Recently, I took a trip to visit my folks on the family farm in Tennessee. They are just now settling into retirement which I would assume brings on a bit of reflection on the past, family heritage and family future.
Lately, I’ve had the unfortunate opportunity to witness families being tasked with having to decide on what to do with all the “stuff” their parents have collected over the years. While a large majority of the furniture, dining sets, glassware and the like, might have little or no significance on family history, there are going to be items parents want their children to keep in the family. Not only do they want to pass down these items, but they also want to relay what significance the items have on the family’s heritage.
Our family is no different. When my maternal grandfather passed away, our family (primarily mom and her sister) were left to make difficult decisions on what to do with all the history tied up in objects. What do we keep? What has monetary value? What might others want us to keep? Fortunately for our family, mom is the resident historian with a large memory of the history behind various tables, chairs, paintings, and the like. Unfortunately, I’m very bad at retaining that kind of information and depend on mom, dad and my brother Will to help me remember.
For example, during my visit, mom pointed out an old dining room table that has been in the family for the past few generations. The table has always been around as long as I can remember but I had never thought much about it other than it being an old beat up table.
Come to find out, my Great Aunt Thelma had once become ill with Osteomyelitis (infection of the bone/bone marrow) which had already killed another one of my great aunts. A doctor was called to the house and my aunt was placed on that table (in the middle of the kitchen) in preparation of having her leg amputated. Keep in mind that this event took place in a very rural part of the country so I would guess this wasn’t an uncommon occurrence. In the end, Aunt Thelma’s mother refused to let the leg be taken off. She ultimately recovered, although her leg bothered her the rest of her life. To this day, the table still shows signs of serving as not only the family dining table, but also as the family operating table. If you look closely, you can see stains where Ether had been spilled during a previous doctor visit (probably for my great grandfather).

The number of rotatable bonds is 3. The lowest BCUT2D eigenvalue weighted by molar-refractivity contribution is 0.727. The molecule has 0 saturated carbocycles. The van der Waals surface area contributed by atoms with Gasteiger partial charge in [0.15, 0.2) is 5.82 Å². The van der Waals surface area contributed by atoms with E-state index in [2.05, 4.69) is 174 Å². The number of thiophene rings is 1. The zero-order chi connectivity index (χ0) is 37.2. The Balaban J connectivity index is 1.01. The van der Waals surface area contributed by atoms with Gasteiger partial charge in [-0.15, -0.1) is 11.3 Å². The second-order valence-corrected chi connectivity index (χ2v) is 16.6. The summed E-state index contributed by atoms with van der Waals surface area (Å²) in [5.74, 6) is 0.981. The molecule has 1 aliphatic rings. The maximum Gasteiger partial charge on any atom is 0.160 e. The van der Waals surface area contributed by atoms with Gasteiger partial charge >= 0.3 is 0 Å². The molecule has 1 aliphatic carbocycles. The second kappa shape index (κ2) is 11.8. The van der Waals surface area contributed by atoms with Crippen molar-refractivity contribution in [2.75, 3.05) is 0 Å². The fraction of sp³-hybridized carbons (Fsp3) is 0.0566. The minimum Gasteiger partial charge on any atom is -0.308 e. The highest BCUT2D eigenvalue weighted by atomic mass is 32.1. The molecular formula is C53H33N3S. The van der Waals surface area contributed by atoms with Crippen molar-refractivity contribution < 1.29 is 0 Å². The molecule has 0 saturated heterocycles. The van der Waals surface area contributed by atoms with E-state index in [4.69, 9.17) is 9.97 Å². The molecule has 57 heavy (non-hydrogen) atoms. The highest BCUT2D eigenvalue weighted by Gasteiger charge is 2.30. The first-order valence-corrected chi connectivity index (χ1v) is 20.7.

Without knowing the story, that table would just be an old, stained piece of furniture which could very easily get tossed-out in a move or sold to someone so they could have a ‘vintage’ piece of furniture to set lamps and candles on.
For me, having a way to inventory and track family history in objects is one of the driving forces behind getting Relic Record built. I envision families being able to add items to their account and keep detailed records of what the object is and its importance to the family.
With Relic Record, an object’s history can be recorded along with pictures of the items. If you want to pass down the importance (and potential monetary value) of items in your family, Relic Record will be a great tool to do just that. Having a searchable, visual history of your family’s possessions at your fingertips will not only make your children’s lives easier but might also save a few fights.